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Kim Jong-il

From Academic Kids

Template:Koreanname north image Chairman Kim Jong-il (born February 16, 1942) has been the ruler of North Korea since 1994. He succeeded his father, Kim Il-sung, who had ruled North Korea since 1948. Formerly styled as the Dear Leader,Template:Ref, he is now officially addressed by his title Chairman. Kim holds the positions of Chairman of the National Defense Committee and General Secretary of the Korean Workers' Party. His birthday is a public holiday in North Korea.

Contents

Rise to power

According to Western and South Korean sources, Kim Jong-il was born as Yuri Irsenowich Kim in a small village of Viatskoe (or Viatsk), an army camp near Khabarovsk in the Soviet Union, where his father, Kim Il-sung, was both an important figure among Korean Communist exiles and a captain and battalion commander in the Soviet 88th Brigade, which was made up of Chinese and Korean guerrillas. Kim Jong-il's official biography maintains that he was born at Mount Paektu in northern Korea, and that he was born on February 16, 1942, but there has been speculation that he is slightly older. Kim Jong-il's mother was Kim Il-sung's first wife, Chong-suk. South Korean sources claim that Kim Jong-Il was born on February 16, 1941, and that subsequently his "official" birth year was adjusted so as to be in harmony in terms of decades with that of his father, Kim Il-sung.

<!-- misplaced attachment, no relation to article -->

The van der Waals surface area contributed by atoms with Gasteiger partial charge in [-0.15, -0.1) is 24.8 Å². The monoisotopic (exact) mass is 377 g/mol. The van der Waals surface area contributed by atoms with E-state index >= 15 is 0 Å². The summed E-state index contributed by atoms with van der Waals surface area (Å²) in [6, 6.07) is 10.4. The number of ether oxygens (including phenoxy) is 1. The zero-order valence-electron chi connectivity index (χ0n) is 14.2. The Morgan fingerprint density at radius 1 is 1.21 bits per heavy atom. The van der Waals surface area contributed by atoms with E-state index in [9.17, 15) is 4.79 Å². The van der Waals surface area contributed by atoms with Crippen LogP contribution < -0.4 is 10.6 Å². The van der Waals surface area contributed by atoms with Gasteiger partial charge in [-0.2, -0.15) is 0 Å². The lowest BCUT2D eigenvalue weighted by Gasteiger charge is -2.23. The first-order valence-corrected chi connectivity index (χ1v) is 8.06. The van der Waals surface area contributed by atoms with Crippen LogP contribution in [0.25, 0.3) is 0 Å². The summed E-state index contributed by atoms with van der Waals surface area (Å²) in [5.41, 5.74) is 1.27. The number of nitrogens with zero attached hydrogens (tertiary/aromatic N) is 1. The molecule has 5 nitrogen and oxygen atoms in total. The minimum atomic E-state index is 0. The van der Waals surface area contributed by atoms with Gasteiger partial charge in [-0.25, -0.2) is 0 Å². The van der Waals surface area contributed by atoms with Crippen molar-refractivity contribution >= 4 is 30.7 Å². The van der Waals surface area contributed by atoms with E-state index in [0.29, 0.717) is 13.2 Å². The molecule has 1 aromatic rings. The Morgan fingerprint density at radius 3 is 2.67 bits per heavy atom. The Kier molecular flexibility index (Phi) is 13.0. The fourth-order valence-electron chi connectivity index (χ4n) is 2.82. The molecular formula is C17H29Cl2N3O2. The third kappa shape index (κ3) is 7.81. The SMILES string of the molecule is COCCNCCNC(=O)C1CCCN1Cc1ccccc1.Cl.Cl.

Kim was a young child when World War II ended. His father returned to Pyongyang in September 1945, and in late November the younger Kim returned to Korea via a Soviet ship that landed at Unggi. The family moved into a former Japanese officer's mansion in Pyongyang, with a garden and pool. The younger Kim's brother Shura Kim (also known as the first Kim Pyong-il) drowned there in 1947. In 1948 Kim Jong-il began primary school. In 1949 his mother died during labour.

Kim probably received most of his education in the People's Republic of China, where he was sent away from his father for greater safety during the Korean War. According to the official version, he graduated from Namsan School in Pyongyang, a special school for the children of communist party officials. He is later said to have attended Kim Il-sung University and to have majored in Political Economy, graduating in 1964. By the time of his graduation, his father, revered in the government's official pronouncements as "the Great Leader", had firmly consolidated control over the regime. He is also said to have received English language education at the University of Malta in the early 1970s, on his infrequent holidays in Malta as guest of Maltese Prime Minister Dom Mintoff. [1] (http://www.guardian.co.uk/comment/story/0,3604,866479,00.html)

After graduating in 1964, Kim Jong-il began his ascension through the ranks of the ruling Korean Worker's Party, working first in the party's elite Organization Department before being named a member of the Politburo in 1968. In 1969 he was appointed deputy director of the Propaganda and Agitation Department.

Kim Jong-il (left), with his father .